In one of the longest portages ever Lewis and Clark stumbled out of the mountains in search of another water route and found the Clearwater River.
Last year I wrote about another section of the Lewis and Clark Trail in the “Following Old Trails” series. I blogged about this segment of the trail from Great Falls, Montana to the Weippe Prairie in Idaho.
As you probably remember, the Lewis and Clark Trail is a historical water trail which followed the path that Meriweather Lewis and William Clark took at the request of President Thomas Jefferson in 1805-1807. I ended that segment in the fields of Wieppe where they literally stumbled out of the mountains starving, cold, and wet. You can read about that here to refresh your memory. Only stop reading when I begin to talk about the road back through the Clearwater National Forest. I had car trouble and it gets too long.
Today, Chuck and I began this “Following Old Trails” journey in Orofino, Idaho at the Best Western River View on the Clearwater River near Wieppe Prairie, a great place to stay, by the way. Weippe Prairie is where Lewis and Clark began, again trying to find a water route to the Pacific, a northwest passage. Chuck and I are 130 miles from Lolo Pass, and yesterday we followed the lower route which was not the route that Lewis and Clark took. If you remember from last year’s blog post they took an upper route following a ridge line through the Bitterroot mountains. It is a rough forest road that travels approximately one hundred miles up there.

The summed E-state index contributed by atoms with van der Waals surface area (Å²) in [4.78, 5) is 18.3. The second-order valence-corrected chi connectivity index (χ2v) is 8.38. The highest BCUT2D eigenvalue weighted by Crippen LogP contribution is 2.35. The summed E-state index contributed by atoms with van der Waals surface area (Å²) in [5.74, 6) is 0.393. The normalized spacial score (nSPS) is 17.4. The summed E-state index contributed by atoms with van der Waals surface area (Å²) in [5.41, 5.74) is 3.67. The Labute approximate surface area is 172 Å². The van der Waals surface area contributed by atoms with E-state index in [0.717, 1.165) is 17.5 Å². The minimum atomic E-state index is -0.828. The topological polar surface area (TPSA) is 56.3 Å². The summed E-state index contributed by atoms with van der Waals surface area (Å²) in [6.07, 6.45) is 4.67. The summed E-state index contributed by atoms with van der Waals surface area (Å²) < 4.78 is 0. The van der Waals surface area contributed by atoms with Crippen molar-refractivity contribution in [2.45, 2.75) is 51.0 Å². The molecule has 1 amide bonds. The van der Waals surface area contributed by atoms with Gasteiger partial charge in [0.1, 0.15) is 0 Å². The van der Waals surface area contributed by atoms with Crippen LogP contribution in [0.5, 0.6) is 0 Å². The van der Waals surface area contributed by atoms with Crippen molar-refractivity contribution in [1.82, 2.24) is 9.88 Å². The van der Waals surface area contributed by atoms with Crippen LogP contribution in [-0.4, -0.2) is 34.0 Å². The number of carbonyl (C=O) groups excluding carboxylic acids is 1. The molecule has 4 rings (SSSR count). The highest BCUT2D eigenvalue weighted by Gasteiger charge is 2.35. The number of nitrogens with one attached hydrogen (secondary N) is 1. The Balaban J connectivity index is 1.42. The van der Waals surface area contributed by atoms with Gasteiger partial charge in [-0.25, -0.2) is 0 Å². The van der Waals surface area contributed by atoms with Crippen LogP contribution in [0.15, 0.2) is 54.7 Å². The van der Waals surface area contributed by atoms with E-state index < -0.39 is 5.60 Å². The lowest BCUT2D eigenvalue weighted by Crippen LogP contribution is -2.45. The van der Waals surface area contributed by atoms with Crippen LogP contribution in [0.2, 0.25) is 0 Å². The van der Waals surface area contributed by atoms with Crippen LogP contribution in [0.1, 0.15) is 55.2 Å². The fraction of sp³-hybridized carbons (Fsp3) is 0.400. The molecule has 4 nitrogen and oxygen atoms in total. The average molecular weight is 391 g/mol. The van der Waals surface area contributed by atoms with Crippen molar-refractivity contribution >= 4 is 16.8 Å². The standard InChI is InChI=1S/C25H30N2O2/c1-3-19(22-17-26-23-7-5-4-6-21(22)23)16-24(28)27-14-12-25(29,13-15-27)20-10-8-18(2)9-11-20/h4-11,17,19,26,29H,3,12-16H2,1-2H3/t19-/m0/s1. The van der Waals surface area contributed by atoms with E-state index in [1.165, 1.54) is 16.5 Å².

We are driving on a 202-mile scenic byway (US 12) called the Northwest Passage Scenic Byway, and it follows a trail that the Nez Perce Indians used and that later Lewis and Clark used. Unfortunately, today there is lots of smoke, and the views are not as good or are restricted. However, I traveled through this area last year and the views were beautiful. Today, though, there are numerous wildfires throughout the west.
The scenic byway commemorates the Lewis and Clark expedition’s quest for a watercourse through the Rocky Mountains connecting the Missouri and Columbia Rivers. Of course, there was no watercourse all the way through, which is why they took a long portage over the mountains going west and coming back east.
Today, we left Orofino, traveling west on US 12 with our destination being Walla Walla, Washington. In Wieppe Prairie, Lewis and Clark cold, wet, and starving stumbled out of mountains having made it to the western side of the Bitterroots. An early winter storm made it treacherous. On the other side at Wieppe Prairie, they found the Nez Perce Indians, a friendly tribe who were very helpful. They were fed food made from the camas root, which was a staple in the diet of the Indians but which made the expedition very sick. It was sustenance, though, and they were starving.